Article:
CHICAGO – As alternative products grow to record levels, analysts expect continue downward pressure on fees.
Now with a combined $707 billion in assets across 1,320 total products, the global strategic-beta exchange-traded product market has swelled 28.4% in the last year since June 2016, Morningstar reported at its eighth annual ETF Conference. In the U.S., 650 total products now account for $620 billion in combined assets, or 88% of the cumulative strategic-beta market.
“In the first eight months of the year, what we’ve seen is just mind-boggling, record-breaking growth in just ETFs at large within the U.S. marketplace,” said Ben Johnson, Morningstar’s director of global ETF and passive strategies research.
When analyzing the growth, analysts say fees for strategic-beta ETPs will trend lower with time. Of the 419 strategic-beta ETPs that existed in the U.S. in June 2016, 25% reported average fee reductions of 0.01%. Just 27 of the funds reported a median increase of 0.01% and 287 saw their expenses unchanged.
Johnson says asset managers now have more responsibility than ever to scrutinize whether the funds are suitable for their clients or platform given their complexity.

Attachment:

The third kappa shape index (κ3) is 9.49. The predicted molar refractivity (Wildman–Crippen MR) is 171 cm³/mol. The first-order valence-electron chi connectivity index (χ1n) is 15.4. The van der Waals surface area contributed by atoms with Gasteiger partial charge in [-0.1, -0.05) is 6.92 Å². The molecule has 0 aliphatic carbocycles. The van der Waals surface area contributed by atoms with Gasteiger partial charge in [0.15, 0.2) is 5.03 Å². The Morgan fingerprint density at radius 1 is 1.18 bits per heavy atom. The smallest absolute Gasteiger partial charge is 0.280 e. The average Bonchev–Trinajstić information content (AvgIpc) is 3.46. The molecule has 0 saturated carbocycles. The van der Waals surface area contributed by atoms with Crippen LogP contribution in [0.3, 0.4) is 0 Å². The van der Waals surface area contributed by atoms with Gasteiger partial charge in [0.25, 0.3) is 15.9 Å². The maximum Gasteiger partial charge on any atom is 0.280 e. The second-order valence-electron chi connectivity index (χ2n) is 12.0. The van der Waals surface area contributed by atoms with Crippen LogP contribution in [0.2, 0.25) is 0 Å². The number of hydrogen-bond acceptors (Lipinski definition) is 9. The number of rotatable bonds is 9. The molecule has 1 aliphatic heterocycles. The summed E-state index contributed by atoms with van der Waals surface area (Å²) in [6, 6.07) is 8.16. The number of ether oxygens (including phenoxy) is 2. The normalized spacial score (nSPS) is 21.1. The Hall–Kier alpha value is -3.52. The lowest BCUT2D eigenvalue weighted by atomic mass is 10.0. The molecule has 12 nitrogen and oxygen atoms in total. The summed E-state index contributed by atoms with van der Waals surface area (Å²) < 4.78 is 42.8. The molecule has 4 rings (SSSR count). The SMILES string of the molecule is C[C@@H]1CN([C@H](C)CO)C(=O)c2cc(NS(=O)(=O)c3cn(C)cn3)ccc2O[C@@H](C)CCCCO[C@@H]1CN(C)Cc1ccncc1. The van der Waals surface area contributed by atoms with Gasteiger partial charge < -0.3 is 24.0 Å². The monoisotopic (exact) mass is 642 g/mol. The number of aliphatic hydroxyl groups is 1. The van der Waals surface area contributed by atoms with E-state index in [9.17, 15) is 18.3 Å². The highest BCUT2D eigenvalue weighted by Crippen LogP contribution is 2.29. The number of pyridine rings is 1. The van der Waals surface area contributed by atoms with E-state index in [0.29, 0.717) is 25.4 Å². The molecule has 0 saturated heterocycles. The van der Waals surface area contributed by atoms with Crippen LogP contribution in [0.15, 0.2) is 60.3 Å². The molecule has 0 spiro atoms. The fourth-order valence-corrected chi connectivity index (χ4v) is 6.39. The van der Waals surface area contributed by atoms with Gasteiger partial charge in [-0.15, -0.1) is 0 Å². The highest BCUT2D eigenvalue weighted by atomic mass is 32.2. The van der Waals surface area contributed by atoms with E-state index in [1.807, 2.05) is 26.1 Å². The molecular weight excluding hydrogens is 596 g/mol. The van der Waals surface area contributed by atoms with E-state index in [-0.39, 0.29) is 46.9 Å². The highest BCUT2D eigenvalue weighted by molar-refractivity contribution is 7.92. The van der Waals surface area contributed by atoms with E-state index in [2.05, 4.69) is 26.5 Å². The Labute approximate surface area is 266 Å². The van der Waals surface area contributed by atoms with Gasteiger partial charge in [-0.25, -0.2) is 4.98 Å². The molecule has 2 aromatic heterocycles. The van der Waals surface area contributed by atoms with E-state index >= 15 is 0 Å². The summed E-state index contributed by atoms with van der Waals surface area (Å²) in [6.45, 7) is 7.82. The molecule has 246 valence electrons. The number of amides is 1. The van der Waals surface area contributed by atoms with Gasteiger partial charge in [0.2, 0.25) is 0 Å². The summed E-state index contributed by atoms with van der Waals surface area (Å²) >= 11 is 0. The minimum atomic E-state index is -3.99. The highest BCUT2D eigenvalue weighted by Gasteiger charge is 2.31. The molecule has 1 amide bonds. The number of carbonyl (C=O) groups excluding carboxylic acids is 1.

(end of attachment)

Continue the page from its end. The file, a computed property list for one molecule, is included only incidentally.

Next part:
‘PRESSURE ON FEES’
“In the years to come, an increasingly crossed and competitive landscape will put pressure on fees,” Johnson said. “It remains to be seen whether incumbents’ fees will face pressure from competitors.”
Goldman Sachs’ asset management unit has cut fees to its Goldman Sachs ActiveBeta U.S. Large Cap Equity ETF (GSLC), a multifactor fund launched in September 2015, to just nine basis points for a portfolio of exposure to a basket of large-cap stocks. That is cheaper than any comparable equal-weighted fund, including State Street’s S&P 500 ETF Trust (SPY), set at 10 basis points, according to Bloomberg.
To put it into perspective, a similar $13.5 billion ETF run by Guggenheim Partners has made cuts to 20 basis points, down from 40 basis points in June.
“It’s becoming questionable whether or not the fees that many of these funds charge are justifiable,” Johnson said. “In many cases, what you see is the fees these funds charge are a fraction of those charged by their median active peer, but they can be many multiples those charged by something that’s much more mundane broad-based total market exposure.”
Morningstar analysts noted that while merits of these funds are often “exaggerated,” a large minority of the funds outperformed their replicating portfolios.
“Strategic-beta funds aren’t as distinctive as they may first appear,” said Alex Bryan, Morningstar’s director of passive strategies research, North America. “Investors shouldn’t pay significantly higher fees for these strategies than market-cap-weighted alternatives, which capture the same performance drivers and can replicate most of their returns.”